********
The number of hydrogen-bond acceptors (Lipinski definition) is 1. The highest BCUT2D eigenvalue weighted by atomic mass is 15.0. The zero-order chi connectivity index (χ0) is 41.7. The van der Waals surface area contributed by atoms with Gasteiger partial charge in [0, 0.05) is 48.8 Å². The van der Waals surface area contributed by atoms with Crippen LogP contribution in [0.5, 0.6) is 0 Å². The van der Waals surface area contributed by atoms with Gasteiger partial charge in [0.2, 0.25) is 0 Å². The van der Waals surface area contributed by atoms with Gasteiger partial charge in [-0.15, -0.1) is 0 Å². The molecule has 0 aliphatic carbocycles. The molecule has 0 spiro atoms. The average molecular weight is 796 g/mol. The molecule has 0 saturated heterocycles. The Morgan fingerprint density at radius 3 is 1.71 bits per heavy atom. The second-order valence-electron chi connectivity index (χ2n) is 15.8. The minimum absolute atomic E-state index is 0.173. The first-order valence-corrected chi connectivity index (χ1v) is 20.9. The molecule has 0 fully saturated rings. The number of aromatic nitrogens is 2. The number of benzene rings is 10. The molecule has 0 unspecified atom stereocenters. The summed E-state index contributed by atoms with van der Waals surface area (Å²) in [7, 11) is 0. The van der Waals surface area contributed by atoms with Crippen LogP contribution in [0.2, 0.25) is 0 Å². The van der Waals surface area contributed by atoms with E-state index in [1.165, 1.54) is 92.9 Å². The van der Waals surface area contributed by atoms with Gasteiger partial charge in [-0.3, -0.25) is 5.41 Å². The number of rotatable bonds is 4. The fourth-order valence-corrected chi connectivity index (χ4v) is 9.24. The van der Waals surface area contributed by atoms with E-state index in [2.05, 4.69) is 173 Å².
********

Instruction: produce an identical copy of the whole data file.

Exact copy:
The number of hydrogen-bond acceptors (Lipinski definition) is 1. The highest BCUT2D eigenvalue weighted by atomic mass is 15.0. The zero-order chi connectivity index (χ0) is 41.7. The van der Waals surface area contributed by atoms with Gasteiger partial charge in [0, 0.05) is 48.8 Å². The van der Waals surface area contributed by atoms with Crippen LogP contribution in [0.5, 0.6) is 0 Å². The van der Waals surface area contributed by atoms with Gasteiger partial charge in [0.2, 0.25) is 0 Å². The van der Waals surface area contributed by atoms with Gasteiger partial charge in [-0.15, -0.1) is 0 Å². The molecule has 0 aliphatic carbocycles. The molecule has 0 spiro atoms. The average molecular weight is 796 g/mol. The molecule has 0 saturated heterocycles. The Morgan fingerprint density at radius 3 is 1.71 bits per heavy atom. The second-order valence-electron chi connectivity index (χ2n) is 15.8. The minimum absolute atomic E-state index is 0.173. The first-order valence-corrected chi connectivity index (χ1v) is 20.9. The molecule has 0 fully saturated rings. The number of aromatic nitrogens is 2. The number of benzene rings is 10. The molecule has 0 unspecified atom stereocenters. The summed E-state index contributed by atoms with van der Waals surface area (Å²) in [7, 11) is 0. The van der Waals surface area contributed by atoms with Crippen LogP contribution in [0.2, 0.25) is 0 Å². The van der Waals surface area contributed by atoms with E-state index in [1.165, 1.54) is 92.9 Å². The van der Waals surface area contributed by atoms with Gasteiger partial charge in [-0.3, -0.25) is 5.41 Å². The number of rotatable bonds is 4. The fourth-order valence-corrected chi connectivity index (χ4v) is 9.24. The van der Waals surface area contributed by atoms with E-state index in [2.05, 4.69) is 173 Å².